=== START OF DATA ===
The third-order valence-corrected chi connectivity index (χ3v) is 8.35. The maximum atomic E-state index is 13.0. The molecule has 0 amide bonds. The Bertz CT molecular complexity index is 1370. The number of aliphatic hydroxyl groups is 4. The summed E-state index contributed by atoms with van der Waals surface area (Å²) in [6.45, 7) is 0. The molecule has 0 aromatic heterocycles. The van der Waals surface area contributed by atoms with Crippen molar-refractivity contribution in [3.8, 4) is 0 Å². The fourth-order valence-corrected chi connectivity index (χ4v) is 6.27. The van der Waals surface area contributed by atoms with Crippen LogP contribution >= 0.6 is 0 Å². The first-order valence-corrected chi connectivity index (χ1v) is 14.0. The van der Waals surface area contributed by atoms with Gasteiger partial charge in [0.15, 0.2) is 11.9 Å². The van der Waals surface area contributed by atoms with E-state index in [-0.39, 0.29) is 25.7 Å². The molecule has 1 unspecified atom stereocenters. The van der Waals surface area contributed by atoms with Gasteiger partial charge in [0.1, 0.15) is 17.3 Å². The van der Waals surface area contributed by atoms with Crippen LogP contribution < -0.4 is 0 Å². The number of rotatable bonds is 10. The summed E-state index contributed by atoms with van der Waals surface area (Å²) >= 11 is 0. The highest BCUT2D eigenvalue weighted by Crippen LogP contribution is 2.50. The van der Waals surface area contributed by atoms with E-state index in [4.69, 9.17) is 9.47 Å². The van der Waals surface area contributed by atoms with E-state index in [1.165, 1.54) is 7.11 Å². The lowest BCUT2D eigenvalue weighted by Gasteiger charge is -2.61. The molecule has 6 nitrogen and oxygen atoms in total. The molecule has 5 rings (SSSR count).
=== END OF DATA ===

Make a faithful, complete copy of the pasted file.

The third-order valence-corrected chi connectivity index (χ3v) is 8.35. The maximum atomic E-state index is 13.0. The molecule has 0 amide bonds. The Bertz CT molecular complexity index is 1370. The number of aliphatic hydroxyl groups is 4. The summed E-state index contributed by atoms with van der Waals surface area (Å²) in [6.45, 7) is 0. The molecule has 0 aromatic heterocycles. The van der Waals surface area contributed by atoms with Crippen molar-refractivity contribution in [3.8, 4) is 0 Å². The fourth-order valence-corrected chi connectivity index (χ4v) is 6.27. The van der Waals surface area contributed by atoms with Crippen LogP contribution >= 0.6 is 0 Å². The first-order valence-corrected chi connectivity index (χ1v) is 14.0. The van der Waals surface area contributed by atoms with Gasteiger partial charge in [0.15, 0.2) is 11.9 Å². The van der Waals surface area contributed by atoms with E-state index in [-0.39, 0.29) is 25.7 Å². The molecule has 1 unspecified atom stereocenters. The van der Waals surface area contributed by atoms with Gasteiger partial charge in [0.1, 0.15) is 17.3 Å². The van der Waals surface area contributed by atoms with Crippen LogP contribution < -0.4 is 0 Å². The number of rotatable bonds is 10. The summed E-state index contributed by atoms with van der Waals surface area (Å²) >= 11 is 0. The highest BCUT2D eigenvalue weighted by Crippen LogP contribution is 2.50. The van der Waals surface area contributed by atoms with E-state index in [4.69, 9.17) is 9.47 Å². The van der Waals surface area contributed by atoms with E-state index in [1.165, 1.54) is 7.11 Å². The lowest BCUT2D eigenvalue weighted by Gasteiger charge is -2.61. The molecule has 6 nitrogen and oxygen atoms in total. The molecule has 5 rings (SSSR count).